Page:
SP3 Process – Smooth workflows of people and system interactions ending with valuable decision making
A process should standardise and expediate regularly required operations, which means minimal resources are expended as people and systems interact to realise consistent outcomes.
- Key-man risk in manual, undocumented procedures
- Do not produce clear calls to action
- Ad-hoc, manual ‘bolt-on’ solutions
- Highly fragmented source information
- Lack of alignment to strategic objectives
- In-depth operations mapping process – current and desired state
- Actionable next steps, achieving stakeholder strategic aligned on short and long-term objectives
- Implementation and training, in line with optimised system requirements
Our first question is always a simple one: ‘What is it that we are trying to achieve?’ However, the answers even within one organisation or team can be highly variable. This variability is often driven by the level of perspective applied to the problem, and misalignment on what comprises a complete process.
A valuable process has four key features and should be prioritised in this order to achieve long term viability:
- Complete. The process has the following components:
- Outputs that enable objective decision making
- Decision making
- Consistent. The process should be standardised and purpose driven enough to where it is governable by a policy.
- Useful. The outputs and decision making should leave the business in a more valuable position than at the start.
- Effective. The steps to achieve decision making are holistic but as few as possible. We like to think of it as minimising the amount of ‘mouse clicks’ it takes to make confident decisions.
Process development very much begins in the Design phase at a strategic level whereby individual processes are separated out and articulated. Then, both the steps of the process and the timeline to develop the process quite literally need to be written or made into a flow chart. If the owner of the process development is unable to achieve this, then the owner of process development has not fully developed a process.
- If the source of inputs and inputs themselves are not articulated, then a process is not complete.
- If the desired outputs that enable decision making are not at least conceptually presentable in an easily interpreted dashboard or report, then the process is not complete.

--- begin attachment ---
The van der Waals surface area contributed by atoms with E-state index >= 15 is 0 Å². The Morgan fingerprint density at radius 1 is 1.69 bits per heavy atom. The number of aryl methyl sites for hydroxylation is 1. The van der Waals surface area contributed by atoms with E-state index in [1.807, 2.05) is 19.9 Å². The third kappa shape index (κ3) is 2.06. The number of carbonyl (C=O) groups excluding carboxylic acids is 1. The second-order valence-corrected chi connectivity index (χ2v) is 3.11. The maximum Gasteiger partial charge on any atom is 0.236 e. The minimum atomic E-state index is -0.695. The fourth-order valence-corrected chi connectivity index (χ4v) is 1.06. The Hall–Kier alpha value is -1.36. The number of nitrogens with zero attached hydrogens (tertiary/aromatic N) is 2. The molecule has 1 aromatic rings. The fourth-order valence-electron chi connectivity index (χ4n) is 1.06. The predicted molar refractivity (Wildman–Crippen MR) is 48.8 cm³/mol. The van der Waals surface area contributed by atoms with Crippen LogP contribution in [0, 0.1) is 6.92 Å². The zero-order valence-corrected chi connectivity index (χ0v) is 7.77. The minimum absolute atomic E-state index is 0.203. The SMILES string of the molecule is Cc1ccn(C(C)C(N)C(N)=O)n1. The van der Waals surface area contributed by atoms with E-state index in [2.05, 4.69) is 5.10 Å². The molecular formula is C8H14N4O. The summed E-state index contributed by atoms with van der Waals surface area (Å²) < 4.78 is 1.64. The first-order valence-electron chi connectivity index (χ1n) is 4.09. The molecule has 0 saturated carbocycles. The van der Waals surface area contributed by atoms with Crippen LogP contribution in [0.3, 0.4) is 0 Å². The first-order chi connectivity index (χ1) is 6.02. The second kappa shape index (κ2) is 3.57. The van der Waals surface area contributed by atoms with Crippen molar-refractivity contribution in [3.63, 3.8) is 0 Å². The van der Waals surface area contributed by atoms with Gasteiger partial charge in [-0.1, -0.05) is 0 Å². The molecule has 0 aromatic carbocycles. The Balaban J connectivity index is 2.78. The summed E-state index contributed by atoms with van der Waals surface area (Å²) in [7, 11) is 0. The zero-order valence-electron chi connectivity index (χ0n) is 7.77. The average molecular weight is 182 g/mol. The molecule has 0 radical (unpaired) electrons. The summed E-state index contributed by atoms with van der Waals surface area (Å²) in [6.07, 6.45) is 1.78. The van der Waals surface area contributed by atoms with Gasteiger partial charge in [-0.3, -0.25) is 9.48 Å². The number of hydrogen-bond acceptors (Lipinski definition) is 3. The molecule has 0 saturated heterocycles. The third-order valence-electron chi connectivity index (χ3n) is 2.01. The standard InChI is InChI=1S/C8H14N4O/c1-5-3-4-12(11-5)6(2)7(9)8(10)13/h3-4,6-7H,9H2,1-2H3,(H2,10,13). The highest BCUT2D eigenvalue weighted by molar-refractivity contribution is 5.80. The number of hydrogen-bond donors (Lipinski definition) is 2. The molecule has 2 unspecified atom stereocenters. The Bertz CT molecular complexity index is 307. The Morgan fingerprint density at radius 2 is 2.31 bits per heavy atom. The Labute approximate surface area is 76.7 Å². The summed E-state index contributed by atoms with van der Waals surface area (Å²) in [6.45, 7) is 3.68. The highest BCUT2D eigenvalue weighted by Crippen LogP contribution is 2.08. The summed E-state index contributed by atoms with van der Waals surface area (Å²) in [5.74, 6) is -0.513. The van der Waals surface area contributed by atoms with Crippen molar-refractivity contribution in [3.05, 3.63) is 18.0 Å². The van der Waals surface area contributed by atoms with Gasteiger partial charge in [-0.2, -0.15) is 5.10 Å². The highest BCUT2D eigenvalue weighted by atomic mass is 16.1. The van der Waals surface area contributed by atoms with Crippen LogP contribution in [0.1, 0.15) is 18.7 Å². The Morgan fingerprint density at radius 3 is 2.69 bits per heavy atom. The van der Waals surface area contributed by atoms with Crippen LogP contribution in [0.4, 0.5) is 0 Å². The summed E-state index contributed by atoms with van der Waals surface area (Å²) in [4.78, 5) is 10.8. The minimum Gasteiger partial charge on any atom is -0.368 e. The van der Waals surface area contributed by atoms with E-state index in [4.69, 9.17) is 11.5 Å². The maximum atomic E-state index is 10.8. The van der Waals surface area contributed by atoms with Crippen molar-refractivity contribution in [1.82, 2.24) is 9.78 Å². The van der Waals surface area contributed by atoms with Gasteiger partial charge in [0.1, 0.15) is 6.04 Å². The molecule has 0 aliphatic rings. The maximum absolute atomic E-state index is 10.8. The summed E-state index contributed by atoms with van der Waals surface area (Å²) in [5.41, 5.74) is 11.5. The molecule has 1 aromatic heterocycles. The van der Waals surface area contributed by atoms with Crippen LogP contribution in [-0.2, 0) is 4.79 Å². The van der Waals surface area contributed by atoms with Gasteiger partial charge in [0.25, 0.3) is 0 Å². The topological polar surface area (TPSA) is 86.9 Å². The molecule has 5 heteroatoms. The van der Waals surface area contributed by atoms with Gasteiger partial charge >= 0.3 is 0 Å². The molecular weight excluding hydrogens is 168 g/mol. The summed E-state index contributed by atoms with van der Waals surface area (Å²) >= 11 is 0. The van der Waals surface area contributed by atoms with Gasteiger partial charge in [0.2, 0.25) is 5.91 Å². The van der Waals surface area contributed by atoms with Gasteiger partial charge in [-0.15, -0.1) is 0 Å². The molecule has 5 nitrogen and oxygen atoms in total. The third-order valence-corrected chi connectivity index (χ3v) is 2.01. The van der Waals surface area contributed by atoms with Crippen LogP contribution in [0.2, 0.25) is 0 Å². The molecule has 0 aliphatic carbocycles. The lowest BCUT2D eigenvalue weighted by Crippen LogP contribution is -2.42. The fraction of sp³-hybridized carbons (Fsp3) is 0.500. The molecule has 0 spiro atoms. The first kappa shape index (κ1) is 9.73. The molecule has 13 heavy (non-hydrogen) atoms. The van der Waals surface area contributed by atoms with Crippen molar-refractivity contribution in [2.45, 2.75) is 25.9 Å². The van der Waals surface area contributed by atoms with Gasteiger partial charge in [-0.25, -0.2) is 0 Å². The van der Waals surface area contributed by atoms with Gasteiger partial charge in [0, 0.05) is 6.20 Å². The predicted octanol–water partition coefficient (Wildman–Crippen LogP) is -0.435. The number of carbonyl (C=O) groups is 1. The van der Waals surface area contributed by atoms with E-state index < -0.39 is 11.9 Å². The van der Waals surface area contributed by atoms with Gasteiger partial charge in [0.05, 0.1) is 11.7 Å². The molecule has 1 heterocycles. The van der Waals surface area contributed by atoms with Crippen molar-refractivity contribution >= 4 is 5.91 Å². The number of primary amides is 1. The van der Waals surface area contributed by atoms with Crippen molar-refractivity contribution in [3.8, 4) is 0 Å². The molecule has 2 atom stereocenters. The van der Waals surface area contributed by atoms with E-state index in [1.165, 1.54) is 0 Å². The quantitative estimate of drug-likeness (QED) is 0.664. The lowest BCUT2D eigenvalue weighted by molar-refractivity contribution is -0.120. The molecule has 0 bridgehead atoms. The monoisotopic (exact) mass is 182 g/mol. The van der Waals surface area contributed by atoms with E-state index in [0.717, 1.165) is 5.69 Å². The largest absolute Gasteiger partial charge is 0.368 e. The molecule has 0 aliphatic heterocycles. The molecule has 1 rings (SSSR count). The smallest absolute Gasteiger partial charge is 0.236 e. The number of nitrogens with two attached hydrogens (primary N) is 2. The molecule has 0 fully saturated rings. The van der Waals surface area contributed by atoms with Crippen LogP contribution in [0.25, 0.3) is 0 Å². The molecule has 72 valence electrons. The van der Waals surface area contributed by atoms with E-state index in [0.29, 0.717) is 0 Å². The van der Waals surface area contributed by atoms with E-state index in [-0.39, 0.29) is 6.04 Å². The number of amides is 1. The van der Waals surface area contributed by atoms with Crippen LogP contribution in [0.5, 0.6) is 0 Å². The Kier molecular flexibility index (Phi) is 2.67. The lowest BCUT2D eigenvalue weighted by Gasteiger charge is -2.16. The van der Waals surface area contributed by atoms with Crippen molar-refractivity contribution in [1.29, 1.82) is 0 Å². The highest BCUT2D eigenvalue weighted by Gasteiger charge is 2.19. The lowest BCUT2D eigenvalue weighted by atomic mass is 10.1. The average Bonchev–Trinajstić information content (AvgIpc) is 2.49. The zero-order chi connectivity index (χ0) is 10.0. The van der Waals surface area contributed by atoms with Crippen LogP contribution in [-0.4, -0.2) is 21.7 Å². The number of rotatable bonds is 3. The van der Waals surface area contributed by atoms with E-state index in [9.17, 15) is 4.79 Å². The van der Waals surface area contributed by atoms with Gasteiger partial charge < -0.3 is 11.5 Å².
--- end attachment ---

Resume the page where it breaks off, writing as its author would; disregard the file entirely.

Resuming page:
- If the development does not end in decision making that is governable by a policy, the process is not complete
A smooth implementation process is nearly as critical as the improved operational process that is being implemented. Often; operational transformations have enough political buy-in for one motivated attempt. Attention and enthusiasm of key stakeholders dwindles rapidly if process improvements are not performed fast and effectively.
We want to see minimal headaches and time spent administering data at an operational level post implementation. If there is confidence that the process outputs are valuable, and operational staff are not burdened by performing the process, then the process will support long term value creation.
IM3 Case Study
Why the challenge was proving difficult to solve
- The CFO and Financial Controller did not have enough time or direct experience to develop and manage required new processes
- Operating across seventeen countries with fragmented procedures, consolidated group oversight risked becoming a full-time job with ad hoc procedures and high key-man risk
- New banking facilities, Treasury Management System infrastructure and cash management were key focus points requiring design, implementation and ongoing operation
Rochford actions to address and correct the problems
- Rochford built and implemented global cash flow forecasting model and procedure, consolidating and reporting submitted forecasts on a weekly basis to the CFO
- We worked directly the banks to ensure global facilities were properly collateralised on Day 1, optimising collateral and facility usage thereafter
- Rochford actively managed global cash and liquidity, sweeping excess fund to head office for debt servicing before transitioning day to day activities to full time staff when hired
End outcome, leaving the business in a better position than at the start
- The business had a fully functioning treasury from Day 1, with visibility and communication channels across global finance teams and banking relationships
- Ensuing treasury management operations enabled a debt refinancing twelve months ahead of schedule and a reduction in principle debt of 20%